Rep. Jim Langevin may have given a little peek into the future of cybersecurity oversight in the White House.
Speaking during a press conference after the first meeting of the House Cyber Caucus, the Rhode Island Democrat let slip that the White House is not considering a separate office in the Executive Office of the President to oversee cybersecurity.
“The review is looking at four areas, including the White House organization, construct and mission,” he says. “It will include interagency cyber action plan, but it will not include a structure in the Executive Office of the President, but there may be an increase in OMB staffing to increase the oversight role.”
Langevin quickly backed off his statement when pressed by reporters.
“We will let Melissa (Hathaway) finish the review,” Langevin says. “It’s too early to say what exactly the structure will look like. As it has evolved right now, this effort will be run from within the National Security Council, but it’s unclear whether it will be in the EOP.”
But one source with knowledge of the review, who requested anonymity because the review is ongoing, says as of now, a White House cyber office is doubtful.
Hathaway briefed the House Cyber Caucus Thursday. Langevin is the co-chairman of the group.
Langevin says the cyber review is 38 days old and a report is expected by the end of April.
“The caucus is a way for the administration to reach out to the House on a bipartisan fashion across different committees,” he says. “My hope is that if and when legislation is necessary we can all work together to get it done. It is important to know each other and allow for collaboration and cooperation.”
Langevin says Hathaway laid out four areas the cyber review is focusing on. Along with White House structure, Langevin says other areas of the review include:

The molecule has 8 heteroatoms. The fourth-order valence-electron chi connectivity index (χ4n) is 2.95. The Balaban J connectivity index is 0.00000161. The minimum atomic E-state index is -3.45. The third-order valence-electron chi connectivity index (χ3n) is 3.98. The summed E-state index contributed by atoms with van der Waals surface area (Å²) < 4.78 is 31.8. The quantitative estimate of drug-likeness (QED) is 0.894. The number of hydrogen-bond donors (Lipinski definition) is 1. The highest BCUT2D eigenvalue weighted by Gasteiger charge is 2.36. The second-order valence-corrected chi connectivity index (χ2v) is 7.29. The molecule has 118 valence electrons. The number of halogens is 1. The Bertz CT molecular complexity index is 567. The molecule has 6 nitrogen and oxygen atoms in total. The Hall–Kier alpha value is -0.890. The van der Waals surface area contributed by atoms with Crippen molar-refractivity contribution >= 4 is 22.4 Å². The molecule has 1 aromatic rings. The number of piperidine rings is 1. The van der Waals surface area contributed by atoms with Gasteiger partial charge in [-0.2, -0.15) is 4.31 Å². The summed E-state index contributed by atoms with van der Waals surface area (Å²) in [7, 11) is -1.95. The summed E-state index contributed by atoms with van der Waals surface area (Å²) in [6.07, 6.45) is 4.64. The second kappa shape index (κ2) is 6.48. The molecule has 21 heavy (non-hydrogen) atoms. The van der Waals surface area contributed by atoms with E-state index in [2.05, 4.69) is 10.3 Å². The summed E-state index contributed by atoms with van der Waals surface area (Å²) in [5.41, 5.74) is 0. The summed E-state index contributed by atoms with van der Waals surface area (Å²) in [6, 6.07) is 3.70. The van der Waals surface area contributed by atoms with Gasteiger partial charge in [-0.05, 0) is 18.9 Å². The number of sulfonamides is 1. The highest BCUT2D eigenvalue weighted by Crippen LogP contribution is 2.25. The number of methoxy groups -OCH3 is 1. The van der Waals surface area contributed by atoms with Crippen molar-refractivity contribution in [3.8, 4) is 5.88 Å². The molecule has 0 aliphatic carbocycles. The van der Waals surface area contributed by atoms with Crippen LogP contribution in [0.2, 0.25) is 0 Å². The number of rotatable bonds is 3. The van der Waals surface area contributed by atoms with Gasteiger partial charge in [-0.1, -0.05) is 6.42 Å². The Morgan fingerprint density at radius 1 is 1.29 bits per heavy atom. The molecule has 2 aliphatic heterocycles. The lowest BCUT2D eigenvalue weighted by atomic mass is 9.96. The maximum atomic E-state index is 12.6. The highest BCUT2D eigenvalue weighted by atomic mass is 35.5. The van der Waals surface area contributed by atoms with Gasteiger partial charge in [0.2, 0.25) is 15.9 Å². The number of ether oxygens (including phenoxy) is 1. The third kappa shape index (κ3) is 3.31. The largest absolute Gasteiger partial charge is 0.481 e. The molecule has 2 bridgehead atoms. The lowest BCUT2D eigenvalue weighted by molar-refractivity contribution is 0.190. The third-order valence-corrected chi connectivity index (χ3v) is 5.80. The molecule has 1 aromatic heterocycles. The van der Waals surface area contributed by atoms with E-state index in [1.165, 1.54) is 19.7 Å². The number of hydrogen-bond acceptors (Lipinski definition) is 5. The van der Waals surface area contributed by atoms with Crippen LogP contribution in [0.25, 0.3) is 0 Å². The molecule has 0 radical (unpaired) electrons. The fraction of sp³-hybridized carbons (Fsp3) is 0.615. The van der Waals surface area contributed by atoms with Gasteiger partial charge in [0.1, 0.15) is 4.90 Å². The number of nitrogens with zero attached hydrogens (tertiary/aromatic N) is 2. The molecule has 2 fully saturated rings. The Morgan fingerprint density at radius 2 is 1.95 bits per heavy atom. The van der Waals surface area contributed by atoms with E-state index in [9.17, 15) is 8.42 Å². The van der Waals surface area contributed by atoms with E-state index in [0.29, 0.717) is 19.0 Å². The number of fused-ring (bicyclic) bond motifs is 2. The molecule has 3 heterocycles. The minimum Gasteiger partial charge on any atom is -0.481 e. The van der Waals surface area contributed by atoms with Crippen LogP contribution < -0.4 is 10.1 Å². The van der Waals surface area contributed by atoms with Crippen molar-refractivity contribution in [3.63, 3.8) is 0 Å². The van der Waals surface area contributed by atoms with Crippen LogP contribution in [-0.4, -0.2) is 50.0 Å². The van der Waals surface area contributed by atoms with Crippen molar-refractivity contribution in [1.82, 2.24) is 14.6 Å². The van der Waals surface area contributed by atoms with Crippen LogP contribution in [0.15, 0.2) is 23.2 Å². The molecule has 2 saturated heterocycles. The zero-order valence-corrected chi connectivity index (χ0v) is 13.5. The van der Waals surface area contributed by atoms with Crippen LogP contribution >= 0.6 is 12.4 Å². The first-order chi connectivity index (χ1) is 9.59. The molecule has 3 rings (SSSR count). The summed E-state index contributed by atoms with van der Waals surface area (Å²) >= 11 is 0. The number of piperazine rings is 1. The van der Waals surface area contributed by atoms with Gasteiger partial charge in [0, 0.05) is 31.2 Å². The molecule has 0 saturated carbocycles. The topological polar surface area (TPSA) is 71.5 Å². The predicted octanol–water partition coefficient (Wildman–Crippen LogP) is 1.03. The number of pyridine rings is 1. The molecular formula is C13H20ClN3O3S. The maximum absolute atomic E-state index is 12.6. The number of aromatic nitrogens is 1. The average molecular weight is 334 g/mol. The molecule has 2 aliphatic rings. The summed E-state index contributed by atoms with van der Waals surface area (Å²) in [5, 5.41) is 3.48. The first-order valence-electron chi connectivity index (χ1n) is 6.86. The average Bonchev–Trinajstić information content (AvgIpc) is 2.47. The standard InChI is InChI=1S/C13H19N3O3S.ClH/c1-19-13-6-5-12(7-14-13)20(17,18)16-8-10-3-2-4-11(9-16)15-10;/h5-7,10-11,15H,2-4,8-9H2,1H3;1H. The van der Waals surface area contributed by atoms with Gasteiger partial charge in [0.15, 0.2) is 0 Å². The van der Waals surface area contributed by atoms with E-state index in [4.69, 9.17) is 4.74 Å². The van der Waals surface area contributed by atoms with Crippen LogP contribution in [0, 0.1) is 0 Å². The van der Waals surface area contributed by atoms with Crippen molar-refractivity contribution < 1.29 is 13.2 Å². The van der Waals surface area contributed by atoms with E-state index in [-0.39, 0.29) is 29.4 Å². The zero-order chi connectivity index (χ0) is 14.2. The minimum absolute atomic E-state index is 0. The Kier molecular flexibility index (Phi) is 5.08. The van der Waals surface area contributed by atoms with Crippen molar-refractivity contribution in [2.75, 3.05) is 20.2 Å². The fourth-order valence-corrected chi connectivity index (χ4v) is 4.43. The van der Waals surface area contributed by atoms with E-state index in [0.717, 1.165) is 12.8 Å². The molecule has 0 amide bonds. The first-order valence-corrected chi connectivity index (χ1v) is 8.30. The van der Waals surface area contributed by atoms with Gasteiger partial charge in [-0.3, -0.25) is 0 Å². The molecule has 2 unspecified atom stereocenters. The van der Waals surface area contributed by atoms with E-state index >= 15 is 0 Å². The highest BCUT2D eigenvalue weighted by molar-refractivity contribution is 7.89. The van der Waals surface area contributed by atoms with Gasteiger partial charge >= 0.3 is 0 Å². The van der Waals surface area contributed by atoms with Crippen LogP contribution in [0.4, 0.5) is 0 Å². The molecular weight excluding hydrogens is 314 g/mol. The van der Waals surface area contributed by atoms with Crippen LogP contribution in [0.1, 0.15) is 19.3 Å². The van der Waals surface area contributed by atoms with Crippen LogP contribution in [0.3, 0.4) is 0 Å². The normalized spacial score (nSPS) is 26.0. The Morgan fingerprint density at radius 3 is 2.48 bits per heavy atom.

The international and domestic role in cybersecurity, including how the competitive market changes and the expectations of the private sector;
Technology standards and next generation architecture on cybersecurity;
Capacity building in terms of alliances in the U.S. and internationally, and the hiring and training of cyber workers and the general public.
Rep. Yvette Clarke (D-N.Y.), who is the chairwoman of the Homeland Security Subcommittee on Emerging Threats, Cybersecurity and Science and Technology, says Hathaway also is paying close attention to privacy and civil liberties issues.
She says those issues would be part of a public literacy campaign about the need to secure computer networks.
Those issues are also a major concern of the intelligence community. Director of National Intelligence Dennis Blair says the government must secure networks without making citizens wary.
“The trick is to make use of the technical capabilities of the National Security Agency in a way that can protect American networks,” he says. “The key to that is Americans having confidence that they are being used for those beneficial purposes, and are not being used to gather private information on Americans and that whole set of concerns that some of the early reactions to 9-11 excited.”
Blair adds to be successful the government must overcome the legal, organizational and review processes challenges.
Blair, who held a media roundtable Thursday at the Office of the Director of National Intelligence headquarters in McLean, Va., says the White House cyber review is looking at all three of these areas.
But he is not necessarily in favor of having a cyber czar.
“We have to have a powerful team,” Blair says.
We have to have good policy from the White House; we have to have capacity in the departments and most of all, I think we need to have a legal regime which takes account of the way the technology of cyberspace has made our previous neat domestic, international, law enforcement, homeland defense distinctions irrelevant. That is the real challenge.
The White House review is looking at how the environment has changed.
Still, federal networks are most at risk from threats inside the U.S. and from those originating in China and Russia.
Blair says China is “winning the sweepstakes” for the origin of having the most attacks against federal networks from outside the U.S.
“I don’t think the U.S. is at risk of having done to it what right now what was done to Georgia or Latvia,” he says. “We are too big and we’re too complex. We are working on the defenses. But as you look out to the future, unless we work hard on this, we could be very vulnerable. It’s a very high priority for me.”